1. Please take 30 seconds to register your free account to remove most ads, post topics, make friends, earn reward points at our store, and more!  
    TalkBass.com has been uniting the low end since 1998.  Join us! :)

Best drum track software for odd time signatures

Discussion in 'Recording Gear and Equipment [BG]' started by bassjamn, Mar 16, 2003.

  1. bassjamn

    bassjamn Supporting Member

    Jan 4, 2002
    San Francisco
    I am using Cakewalk and guitar tracks which work good for doing multi track recording and have been using drag and drop drummer as the drum tracks.

    However i need something that can lay down tracks in 7/4 or 11/4, anyone have some tips?

    I've tried hotstepper which has lots of signatures but not the ones i need =(
    Also just downloaded fruityloops but that does not seem to do anything out of 4/4...
  2. ga_edwards


    Sep 8, 2000
    UK, Essex
    Try something like Jammer or Band in a box. You can enter the time sig, choose a style and bob's yer uncle.
  3. Hey bassjamn,

    I'm certain that Cakewalk Sonar allows you to set the time sig, and I'd be really surprised if Guitar Tracks doesn't as well. Go to the start of the track and choose the Insert... Time/Key signature menu item and it should have something for you to be able to enter the subdivision (2 or 4 or 8 or 16) and the number of these in each bar (3, 4, 5, 7, 9, 11 etc.).

    Fruity Loops is THE ULTIMATE drum track (and everything else) creation software. Specify how many beats in the loop, and how many subdivisions of each, set the tempo and you're away. It's cheap, it's incredbly powerful and you get free upgrades for life!

    Double plus extra cool.
  4. JMX

    JMX Vorsprung durch Technik

    Sep 4, 2000
    Cologne, Germany
    Steinberg Cubase SX + Native Instruments Battery
  5. sigterm

    sigterm ;) ;) ;), love y'all Supporting Member

    Feb 5, 2003
    Atlanta G of A
    fruity loops is pretty good but jmx hit the nail on the head.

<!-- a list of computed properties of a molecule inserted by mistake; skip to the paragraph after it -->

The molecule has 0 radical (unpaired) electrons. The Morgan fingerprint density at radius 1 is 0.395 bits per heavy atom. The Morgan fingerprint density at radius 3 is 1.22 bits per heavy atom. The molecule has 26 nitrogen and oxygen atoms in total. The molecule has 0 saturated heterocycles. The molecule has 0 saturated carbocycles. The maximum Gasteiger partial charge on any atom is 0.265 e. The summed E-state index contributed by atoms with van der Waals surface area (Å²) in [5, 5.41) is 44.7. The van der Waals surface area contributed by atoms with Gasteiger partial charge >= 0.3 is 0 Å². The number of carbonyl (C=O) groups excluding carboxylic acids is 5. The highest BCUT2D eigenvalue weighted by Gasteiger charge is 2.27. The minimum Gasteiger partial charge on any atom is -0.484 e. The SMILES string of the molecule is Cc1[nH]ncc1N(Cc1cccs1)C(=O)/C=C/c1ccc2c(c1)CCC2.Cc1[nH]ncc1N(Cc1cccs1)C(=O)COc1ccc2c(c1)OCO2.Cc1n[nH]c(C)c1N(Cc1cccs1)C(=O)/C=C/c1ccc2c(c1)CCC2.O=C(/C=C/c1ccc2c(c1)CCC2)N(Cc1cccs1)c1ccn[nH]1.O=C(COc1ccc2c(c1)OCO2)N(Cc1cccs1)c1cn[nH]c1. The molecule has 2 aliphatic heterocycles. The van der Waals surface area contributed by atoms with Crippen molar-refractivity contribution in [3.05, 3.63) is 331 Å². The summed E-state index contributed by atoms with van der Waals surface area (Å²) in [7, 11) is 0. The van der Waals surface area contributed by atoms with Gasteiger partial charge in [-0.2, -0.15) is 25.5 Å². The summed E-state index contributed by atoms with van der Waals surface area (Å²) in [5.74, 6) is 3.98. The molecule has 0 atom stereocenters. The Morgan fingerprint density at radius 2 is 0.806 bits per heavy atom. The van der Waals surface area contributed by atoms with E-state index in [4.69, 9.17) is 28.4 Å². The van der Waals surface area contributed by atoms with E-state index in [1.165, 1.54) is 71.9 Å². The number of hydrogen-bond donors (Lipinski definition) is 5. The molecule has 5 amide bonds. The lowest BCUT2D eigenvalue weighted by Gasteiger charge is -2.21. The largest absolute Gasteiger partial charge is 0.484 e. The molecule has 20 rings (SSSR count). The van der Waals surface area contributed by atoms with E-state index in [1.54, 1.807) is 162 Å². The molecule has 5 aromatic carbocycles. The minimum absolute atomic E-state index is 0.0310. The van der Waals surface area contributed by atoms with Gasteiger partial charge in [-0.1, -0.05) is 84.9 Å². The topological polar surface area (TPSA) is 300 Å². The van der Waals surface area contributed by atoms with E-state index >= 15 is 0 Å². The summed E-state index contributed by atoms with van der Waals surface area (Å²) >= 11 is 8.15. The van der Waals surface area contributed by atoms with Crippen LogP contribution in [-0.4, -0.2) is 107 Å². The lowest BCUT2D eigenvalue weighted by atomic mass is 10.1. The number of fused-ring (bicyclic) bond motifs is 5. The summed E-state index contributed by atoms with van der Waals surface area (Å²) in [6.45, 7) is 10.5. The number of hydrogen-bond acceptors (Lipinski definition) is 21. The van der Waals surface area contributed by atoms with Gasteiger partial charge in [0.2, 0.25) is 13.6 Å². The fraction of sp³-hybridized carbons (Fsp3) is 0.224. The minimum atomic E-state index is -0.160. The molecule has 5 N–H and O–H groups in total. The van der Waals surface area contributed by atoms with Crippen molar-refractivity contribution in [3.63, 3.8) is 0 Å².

6. I'm certain it does. Go to the options>song settings. [Straight from the manual!] "Bar length lets you set the number of steps (16th notes) that make one bar, beat length lets you set the number of steps that make up one beat."

    So: Bar length=4*7=28, beat length=7 gives you 4 bars of 7/4. Bar length=4*28=112, beat length=28 gives you 4 bars of 7/4 subdivided into sixteenths. Play around with this feature and you'll see that you can do a heck of a lot!


    EDIT: Scratches head and mutters something about maths... 7 beats each divided into 4 bits (semi-quavers) = 28 * 4 bars = 112. But are they still called sixteenths since there aren't sixteen of them in the bar anymore?
  7. ga_edwards


    Sep 8, 2000
    UK, Essex
    I think the guy wanted to know waht piece of software can actually creat interesting rhythms non-standard time sigs.

    FYI, cakewalk sonar, although can wotk to any time sig, doesn't create rhythms. It does have the session drummer plugin, but it's not too useful, and it a pain in the arse to use.

    Fruityloops is great at creating regimented drums, for things like dance styles and the like, but it's not very human. Sounds great, but not human enough.

    Cubase SX (as far as I'm aware) has the same non drum creation issue as Sonar. Battery as fantastic as it's samples are, does not create rhythms, it plays back drum and loop samples, but correct me if I'm wrong.

    So I stand by waht I said before, try Jammer or Band in a box, for truly humanized, improvisational odd time sig performances.
  8. Good point.
  9. ga_edwards


    Sep 8, 2000
    UK, Essex
    The note names don't change just becaouse there's less of them in a bar. The fractional note names are American names for the note lengths derived from a semibreve, which is a whole note:

    Semibreve = whole note
    minim = 1/2 note
    crochet = 1/4 note
    quaver = 1/8 note
    semiquaver = 1/16
    demisemiquaver = 1/32
    hemidemisemiquaver = 1/64

    so a time sig of 7/4 is actually 7 chrochet beats (or quarter note beats) to a bar.
  10. JMX

    JMX Vorsprung durch Technik

    Sep 4, 2000
    Cologne, Germany

    He wasn't really specific enough in that post, so it can be read either way.

Share This Page